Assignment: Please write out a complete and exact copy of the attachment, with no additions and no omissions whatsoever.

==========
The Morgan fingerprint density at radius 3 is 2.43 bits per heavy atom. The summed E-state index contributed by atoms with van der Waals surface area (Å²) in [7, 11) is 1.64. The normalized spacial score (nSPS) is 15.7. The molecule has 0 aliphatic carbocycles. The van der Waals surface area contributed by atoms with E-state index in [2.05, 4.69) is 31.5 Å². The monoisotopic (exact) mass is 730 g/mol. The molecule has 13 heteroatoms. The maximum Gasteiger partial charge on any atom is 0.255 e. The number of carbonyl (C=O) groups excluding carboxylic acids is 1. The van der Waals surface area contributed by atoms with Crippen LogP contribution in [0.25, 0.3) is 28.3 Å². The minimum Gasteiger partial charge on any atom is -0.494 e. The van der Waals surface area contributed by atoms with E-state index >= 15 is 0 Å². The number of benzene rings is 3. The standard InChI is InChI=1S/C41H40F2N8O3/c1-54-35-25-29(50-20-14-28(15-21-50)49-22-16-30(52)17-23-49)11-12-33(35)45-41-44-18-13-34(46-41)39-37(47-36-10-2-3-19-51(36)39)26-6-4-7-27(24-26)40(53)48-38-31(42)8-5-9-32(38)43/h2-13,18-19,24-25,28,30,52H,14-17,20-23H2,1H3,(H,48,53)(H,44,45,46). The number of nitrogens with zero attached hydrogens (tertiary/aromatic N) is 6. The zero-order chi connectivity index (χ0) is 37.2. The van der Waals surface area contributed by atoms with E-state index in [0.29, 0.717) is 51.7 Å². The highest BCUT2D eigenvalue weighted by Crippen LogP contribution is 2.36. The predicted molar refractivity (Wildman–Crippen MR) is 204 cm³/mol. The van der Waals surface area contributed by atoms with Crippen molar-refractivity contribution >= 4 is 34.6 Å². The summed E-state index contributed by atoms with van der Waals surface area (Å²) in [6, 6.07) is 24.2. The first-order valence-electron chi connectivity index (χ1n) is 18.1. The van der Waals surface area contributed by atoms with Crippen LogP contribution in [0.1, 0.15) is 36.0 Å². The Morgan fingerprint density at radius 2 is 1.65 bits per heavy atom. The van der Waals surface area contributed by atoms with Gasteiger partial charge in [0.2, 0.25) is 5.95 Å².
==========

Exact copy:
The Morgan fingerprint density at radius 3 is 2.43 bits per heavy atom. The summed E-state index contributed by atoms with van der Waals surface area (Å²) in [7, 11) is 1.64. The normalized spacial score (nSPS) is 15.7. The molecule has 0 aliphatic carbocycles. The van der Waals surface area contributed by atoms with E-state index in [2.05, 4.69) is 31.5 Å². The monoisotopic (exact) mass is 730 g/mol. The molecule has 13 heteroatoms. The maximum Gasteiger partial charge on any atom is 0.255 e. The number of carbonyl (C=O) groups excluding carboxylic acids is 1. The van der Waals surface area contributed by atoms with Crippen LogP contribution in [0.25, 0.3) is 28.3 Å². The minimum Gasteiger partial charge on any atom is -0.494 e. The van der Waals surface area contributed by atoms with E-state index >= 15 is 0 Å². The number of benzene rings is 3. The standard InChI is InChI=1S/C41H40F2N8O3/c1-54-35-25-29(50-20-14-28(15-21-50)49-22-16-30(52)17-23-49)11-12-33(35)45-41-44-18-13-34(46-41)39-37(47-36-10-2-3-19-51(36)39)26-6-4-7-27(24-26)40(53)48-38-31(42)8-5-9-32(38)43/h2-13,18-19,24-25,28,30,52H,14-17,20-23H2,1H3,(H,48,53)(H,44,45,46). The number of nitrogens with zero attached hydrogens (tertiary/aromatic N) is 6. The zero-order chi connectivity index (χ0) is 37.2. The van der Waals surface area contributed by atoms with E-state index in [0.29, 0.717) is 51.7 Å². The highest BCUT2D eigenvalue weighted by Crippen LogP contribution is 2.36. The predicted molar refractivity (Wildman–Crippen MR) is 204 cm³/mol. The van der Waals surface area contributed by atoms with Crippen molar-refractivity contribution >= 4 is 34.6 Å². The summed E-state index contributed by atoms with van der Waals surface area (Å²) in [6, 6.07) is 24.2. The first-order valence-electron chi connectivity index (χ1n) is 18.1. The van der Waals surface area contributed by atoms with Crippen LogP contribution in [0.1, 0.15) is 36.0 Å². The Morgan fingerprint density at radius 2 is 1.65 bits per heavy atom. The van der Waals surface area contributed by atoms with Gasteiger partial charge in [0.2, 0.25) is 5.95 Å².